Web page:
Formulas discussed: Charts, Offset, Ranges
The workbook used throughout this post is available here.
Charts can be a wonderful way of presenting data to an audience – just look at the popularity of infographics. Sometimes, particularly with line graphs, you might want to change the start or end point of the graph, either so you can zoom in on a subset of the data, or to remove some dodgy-looking bits. An example of this would be where you have a model that includes an upfront construction period, with certain things not being calculated until construction completion, and the completion time might not be fixed. In this circumstance, you don’t really want to display all those blank or zero cells (see workbook example 1).
Moving the chart data around
By using named ranges and the offset function, you can dynamically change the data that a chart uses. In example 2, we have calculated three new cells to determine when the chart starts and stops in cells I50:I52. In a real situation, these could be years, dates or just about anything else.
We then create two named ranges, “chart_years” and “chart_profits” but instead of them just referring to a static range of cells, they are an offset function. You also need to ensure that any cell references contained within the offset formula, such as H46 in this example, are fixed references (with the “$” in place), as Excel may change these otherwise. You can refer to named ranges within the formula, so that H46 could be “chart_years_start” or something similar.
The final step is to create the chart. For this example we’re using a line graph. The easiest way is to select the data you want in the chart, and then use Insert -> Chart -> Select the Line graph. Right click on the created chart and choose “Select Data.” When the dialogue box first opens, it will have a static range for the Y values such as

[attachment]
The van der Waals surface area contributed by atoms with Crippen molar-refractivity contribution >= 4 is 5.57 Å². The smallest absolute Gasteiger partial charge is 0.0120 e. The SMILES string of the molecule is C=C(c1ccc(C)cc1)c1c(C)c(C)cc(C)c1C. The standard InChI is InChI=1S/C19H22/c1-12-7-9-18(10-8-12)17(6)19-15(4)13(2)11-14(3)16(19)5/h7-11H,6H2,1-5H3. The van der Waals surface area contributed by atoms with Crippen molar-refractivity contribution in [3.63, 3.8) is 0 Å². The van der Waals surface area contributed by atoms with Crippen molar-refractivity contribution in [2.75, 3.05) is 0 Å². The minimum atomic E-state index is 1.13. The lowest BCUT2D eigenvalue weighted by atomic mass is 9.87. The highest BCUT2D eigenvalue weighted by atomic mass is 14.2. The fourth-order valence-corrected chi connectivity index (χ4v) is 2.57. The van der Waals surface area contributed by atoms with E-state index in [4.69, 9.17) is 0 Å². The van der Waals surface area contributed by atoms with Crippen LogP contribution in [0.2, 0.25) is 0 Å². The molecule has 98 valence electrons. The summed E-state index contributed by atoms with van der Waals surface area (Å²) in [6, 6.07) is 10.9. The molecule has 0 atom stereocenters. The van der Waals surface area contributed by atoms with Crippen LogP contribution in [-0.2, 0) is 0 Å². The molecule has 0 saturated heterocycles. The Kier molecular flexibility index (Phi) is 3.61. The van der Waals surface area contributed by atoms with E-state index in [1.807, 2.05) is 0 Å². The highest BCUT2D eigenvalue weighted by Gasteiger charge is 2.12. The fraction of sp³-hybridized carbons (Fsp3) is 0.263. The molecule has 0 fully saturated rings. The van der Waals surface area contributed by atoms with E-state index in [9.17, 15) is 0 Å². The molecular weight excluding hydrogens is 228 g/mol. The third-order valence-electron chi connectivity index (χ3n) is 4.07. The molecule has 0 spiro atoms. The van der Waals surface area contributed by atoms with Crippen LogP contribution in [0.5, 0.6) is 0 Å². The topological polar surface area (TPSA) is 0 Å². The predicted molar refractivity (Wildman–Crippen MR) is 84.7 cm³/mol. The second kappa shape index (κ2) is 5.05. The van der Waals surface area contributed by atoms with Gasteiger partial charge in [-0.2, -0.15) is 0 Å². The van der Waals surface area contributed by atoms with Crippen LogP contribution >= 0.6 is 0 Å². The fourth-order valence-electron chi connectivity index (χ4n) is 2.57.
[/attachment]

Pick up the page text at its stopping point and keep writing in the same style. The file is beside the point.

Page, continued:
but we want to make this refer to our named ranges (“chart_profits” for the Y values and “chart_years” for the X values). Unfortunately, at least in Excel for Mac 2011, if you just enter
as the Y values as you would normally do when referring to a named range, you will get an error message.
What you need to do is use the sheetname ! rangename notation as shown in the screenshot below.
Excel in its infinite wisdom will then automatically change this notation to filename ! rangename notation, but at least it works.
This can of course potentially cause problems if you change the filename. So if you do, go back into the range names list and check them – just in case.
But in the end, you can produce a chart that doesn’t have nonsense cells at the start or end of it.
Using dynamic charts for line graphs and time-series data is a pretty obvious application, but dynamic charts can also be useful for any dashboards you built.
You might want to give the user the ability to change which data appears in the graph. In example 3 the user can control how many products appear in the chart, and which data is shown. The only limit is your imagination.
Have any questions? Post them in the comments or email me at email@example.com. We’ll also take suggestions for any future topics you’d like this blog to cover.